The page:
Age Statement: 30 years
Extra info: Distilled on 05/03/1981, bottled on 14/03/2011. Matured in a refill Butt. Cask #1049, bottle #134 of 437.
Glentauchers is not a very well known distillery, situated near Keith, in the Speyside region of Scotland. It doesn’t produce much whisky for the single malt market, but is said to be a ‘key component’ of the Ballantine’s and Teacher’s blended whiskies. It is currently owned by Pernod Ricard.
I bought this whisky in late 2011, not because I particularly love Glentauchers (I had never actually tasted one), but because of its date of distillation and bottling. I was looking for a nice belated present to myself for my 30th birthday and went looking for dates close to my own birthdate. This is the bottle I found; distilled 2 days after I was born and bottled 11 days after my 30th birthday. Lucky extra for me; This is quite a lovely whisky…
Nose: Very fruity. Dried fruit like plums and dates, light raisins even. A cereal note as well, dry biscuits and wheat flour. Vanilla sweetness like in a milky custard pudding. Some berries perhaps, or berry juice, drizzled over that vanilla pudding. Some spice now as well, light, maybe cinnamon or fennel seeds. Almost creamy now, that custard coming through again.
Taste: Quite oaky, didn’t notice that before. A slight bitter note, like liquorice. Dried fruits again, those plums are back and so are the raisins. Spice returning as well, with light cinnamon again and now with aniseed or something alike. Here comes that vanilla pudding, adding lovely sweetness. Creamy on the palate as well, which gives it a mellow mouthfeel. Rather lovely.
Without water this turns into a massive malt. What an enormous difference. It is hugely drying on the gums and tongue, the bitterness much stronger now and the dried fruit having an absolute party doing their thing. Peppery bombs going off as well. The sweetness has trouble coming forward at all, but maybe that’s because my mouth is rather numb. Seriously eye watering and tongue numbing.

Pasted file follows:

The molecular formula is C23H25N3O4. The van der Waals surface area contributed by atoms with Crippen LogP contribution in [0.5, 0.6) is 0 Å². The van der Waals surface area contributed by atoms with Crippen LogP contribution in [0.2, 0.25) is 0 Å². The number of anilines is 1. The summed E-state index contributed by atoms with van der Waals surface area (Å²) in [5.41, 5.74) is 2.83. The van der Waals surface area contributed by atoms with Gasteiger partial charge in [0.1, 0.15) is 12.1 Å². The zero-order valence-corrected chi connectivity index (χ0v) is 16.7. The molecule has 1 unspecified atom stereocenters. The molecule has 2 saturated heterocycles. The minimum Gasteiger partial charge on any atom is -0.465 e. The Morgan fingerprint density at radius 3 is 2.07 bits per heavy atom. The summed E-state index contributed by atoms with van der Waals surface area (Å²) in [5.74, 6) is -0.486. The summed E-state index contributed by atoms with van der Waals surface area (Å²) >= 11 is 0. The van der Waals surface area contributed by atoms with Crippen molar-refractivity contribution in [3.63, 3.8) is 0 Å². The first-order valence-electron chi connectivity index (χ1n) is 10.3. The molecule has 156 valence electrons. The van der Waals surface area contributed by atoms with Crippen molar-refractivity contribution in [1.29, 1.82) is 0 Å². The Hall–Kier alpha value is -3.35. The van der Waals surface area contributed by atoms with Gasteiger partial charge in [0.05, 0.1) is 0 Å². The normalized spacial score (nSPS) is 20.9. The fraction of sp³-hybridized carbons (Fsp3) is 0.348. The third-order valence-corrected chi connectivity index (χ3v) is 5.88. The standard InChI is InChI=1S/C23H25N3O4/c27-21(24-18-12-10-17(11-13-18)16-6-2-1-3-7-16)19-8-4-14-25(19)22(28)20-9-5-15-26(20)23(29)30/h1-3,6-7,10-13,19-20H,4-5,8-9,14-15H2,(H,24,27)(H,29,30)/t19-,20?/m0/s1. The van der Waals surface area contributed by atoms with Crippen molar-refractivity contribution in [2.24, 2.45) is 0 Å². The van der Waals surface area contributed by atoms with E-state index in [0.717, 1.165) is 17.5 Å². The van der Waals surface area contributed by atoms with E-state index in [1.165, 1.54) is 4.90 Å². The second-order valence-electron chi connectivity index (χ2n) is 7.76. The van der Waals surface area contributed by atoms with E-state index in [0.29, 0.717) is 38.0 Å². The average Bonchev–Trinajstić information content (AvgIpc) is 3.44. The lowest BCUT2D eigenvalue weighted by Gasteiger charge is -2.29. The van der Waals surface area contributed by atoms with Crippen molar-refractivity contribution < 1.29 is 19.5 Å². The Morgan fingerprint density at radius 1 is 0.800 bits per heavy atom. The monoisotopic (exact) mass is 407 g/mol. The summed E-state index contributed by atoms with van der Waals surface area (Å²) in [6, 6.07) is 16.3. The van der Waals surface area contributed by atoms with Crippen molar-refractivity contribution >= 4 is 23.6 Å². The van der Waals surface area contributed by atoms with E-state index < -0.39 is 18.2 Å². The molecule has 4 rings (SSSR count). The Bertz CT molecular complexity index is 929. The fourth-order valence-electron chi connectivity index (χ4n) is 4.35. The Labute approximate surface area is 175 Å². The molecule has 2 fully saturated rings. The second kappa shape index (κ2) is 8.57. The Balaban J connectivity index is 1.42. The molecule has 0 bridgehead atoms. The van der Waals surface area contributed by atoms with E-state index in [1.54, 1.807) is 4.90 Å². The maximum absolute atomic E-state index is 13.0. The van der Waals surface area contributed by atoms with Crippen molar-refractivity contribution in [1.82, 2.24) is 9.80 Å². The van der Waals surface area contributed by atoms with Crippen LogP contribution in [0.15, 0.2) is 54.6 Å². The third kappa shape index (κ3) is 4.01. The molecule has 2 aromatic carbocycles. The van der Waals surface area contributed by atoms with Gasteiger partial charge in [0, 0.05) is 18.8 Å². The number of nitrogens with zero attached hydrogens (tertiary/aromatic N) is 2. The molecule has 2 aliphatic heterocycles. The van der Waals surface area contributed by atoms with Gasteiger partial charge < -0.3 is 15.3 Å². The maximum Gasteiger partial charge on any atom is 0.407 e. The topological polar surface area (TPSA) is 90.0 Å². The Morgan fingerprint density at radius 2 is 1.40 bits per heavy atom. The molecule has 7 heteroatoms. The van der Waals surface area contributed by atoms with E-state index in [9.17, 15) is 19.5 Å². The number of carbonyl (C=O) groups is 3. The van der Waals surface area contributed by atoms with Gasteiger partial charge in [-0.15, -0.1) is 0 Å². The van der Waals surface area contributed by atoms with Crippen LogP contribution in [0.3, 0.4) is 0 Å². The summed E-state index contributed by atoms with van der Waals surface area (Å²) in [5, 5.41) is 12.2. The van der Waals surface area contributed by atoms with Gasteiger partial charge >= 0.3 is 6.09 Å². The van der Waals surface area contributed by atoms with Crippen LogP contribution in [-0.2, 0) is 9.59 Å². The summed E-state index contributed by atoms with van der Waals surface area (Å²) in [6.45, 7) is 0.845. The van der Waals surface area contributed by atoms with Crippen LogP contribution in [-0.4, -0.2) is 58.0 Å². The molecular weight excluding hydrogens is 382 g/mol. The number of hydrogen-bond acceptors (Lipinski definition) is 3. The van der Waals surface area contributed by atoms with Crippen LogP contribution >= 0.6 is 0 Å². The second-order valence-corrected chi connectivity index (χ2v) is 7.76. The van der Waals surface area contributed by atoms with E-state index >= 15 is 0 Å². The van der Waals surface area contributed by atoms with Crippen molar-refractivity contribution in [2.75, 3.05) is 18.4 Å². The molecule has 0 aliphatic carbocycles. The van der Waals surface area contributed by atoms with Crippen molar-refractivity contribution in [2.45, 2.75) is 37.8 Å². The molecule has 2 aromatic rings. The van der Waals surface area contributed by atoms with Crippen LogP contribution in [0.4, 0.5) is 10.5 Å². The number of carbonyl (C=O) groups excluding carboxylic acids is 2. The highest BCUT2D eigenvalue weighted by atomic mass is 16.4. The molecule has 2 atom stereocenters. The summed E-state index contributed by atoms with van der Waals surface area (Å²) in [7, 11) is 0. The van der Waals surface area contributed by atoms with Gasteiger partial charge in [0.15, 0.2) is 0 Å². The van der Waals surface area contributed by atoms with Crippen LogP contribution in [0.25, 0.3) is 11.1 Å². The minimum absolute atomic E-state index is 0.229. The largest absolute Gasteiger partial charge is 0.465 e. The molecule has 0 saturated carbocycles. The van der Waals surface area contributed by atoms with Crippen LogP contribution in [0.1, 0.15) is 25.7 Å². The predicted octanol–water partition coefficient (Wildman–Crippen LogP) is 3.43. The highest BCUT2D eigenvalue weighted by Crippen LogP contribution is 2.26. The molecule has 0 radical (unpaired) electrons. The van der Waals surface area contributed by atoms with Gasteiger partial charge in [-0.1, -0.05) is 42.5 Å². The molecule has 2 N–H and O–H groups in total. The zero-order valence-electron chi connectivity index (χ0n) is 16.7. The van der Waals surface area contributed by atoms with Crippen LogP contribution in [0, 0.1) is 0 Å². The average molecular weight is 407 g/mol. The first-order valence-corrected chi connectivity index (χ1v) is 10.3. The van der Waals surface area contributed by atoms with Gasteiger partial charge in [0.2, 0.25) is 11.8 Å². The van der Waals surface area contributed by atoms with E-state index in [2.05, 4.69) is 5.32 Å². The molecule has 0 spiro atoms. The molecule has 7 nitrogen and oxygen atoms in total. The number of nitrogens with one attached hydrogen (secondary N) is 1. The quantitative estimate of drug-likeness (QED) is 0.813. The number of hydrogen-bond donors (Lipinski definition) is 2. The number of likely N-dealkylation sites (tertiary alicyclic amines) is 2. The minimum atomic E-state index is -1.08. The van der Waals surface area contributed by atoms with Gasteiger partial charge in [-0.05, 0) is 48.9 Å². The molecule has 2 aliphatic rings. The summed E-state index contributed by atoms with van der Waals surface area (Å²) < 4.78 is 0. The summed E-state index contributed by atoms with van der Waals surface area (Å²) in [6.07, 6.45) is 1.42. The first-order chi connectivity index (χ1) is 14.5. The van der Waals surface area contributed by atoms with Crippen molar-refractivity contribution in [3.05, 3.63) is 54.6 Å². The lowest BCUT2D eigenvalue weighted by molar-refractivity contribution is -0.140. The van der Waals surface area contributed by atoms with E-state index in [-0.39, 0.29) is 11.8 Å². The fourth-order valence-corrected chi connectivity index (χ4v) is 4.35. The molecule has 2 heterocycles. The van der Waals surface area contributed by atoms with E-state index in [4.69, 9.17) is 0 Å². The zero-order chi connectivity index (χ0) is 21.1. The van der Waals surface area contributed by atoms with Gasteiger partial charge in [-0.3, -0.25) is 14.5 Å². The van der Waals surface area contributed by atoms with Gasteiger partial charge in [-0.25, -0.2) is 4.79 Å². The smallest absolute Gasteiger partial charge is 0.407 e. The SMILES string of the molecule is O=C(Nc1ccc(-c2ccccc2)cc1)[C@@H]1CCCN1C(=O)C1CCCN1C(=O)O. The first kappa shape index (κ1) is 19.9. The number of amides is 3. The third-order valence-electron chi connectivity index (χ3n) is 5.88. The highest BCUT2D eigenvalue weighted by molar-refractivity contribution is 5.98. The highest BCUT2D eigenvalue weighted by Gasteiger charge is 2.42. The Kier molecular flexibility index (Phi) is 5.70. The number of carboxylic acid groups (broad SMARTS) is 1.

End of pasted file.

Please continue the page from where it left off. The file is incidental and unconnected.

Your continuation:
Finish: The slightly bitter oak/liquorice combination carries the vanilla sweetness off to a nice, medium length finish. Creamy puff pastry covered in vanilla sauce, with a bit of dried fruit flaked on top. Very enjoyable indeed, but not as long as I would have hoped.
Without water the finish is longer, with now a big malt note, which I hadn’t really noticed before. The dried plumbs outnumber the rest, with only the anise being able to clearly make an appearance. After a while the sweetness comes, with that vanilla custard. Now I get a clear sherry note as well, also something that wasn’t obvious with water.
Overall: This whisky delivers a night and day difference with and without water, fascinating to observe. I must say, though, if I had to choose, I would choose to add water to this. Definitely. Without water it’s just an assault on the senses, too much for me to be able to make a clear judgement. Especially in the taste, the alcohol is simply too overpowering. Plus, in the ‘watered’ nose, there’s so much more to be discovered than without it. A really lovely, versatile whisky, that I do not regret buying for a second.
Rating: 4 stars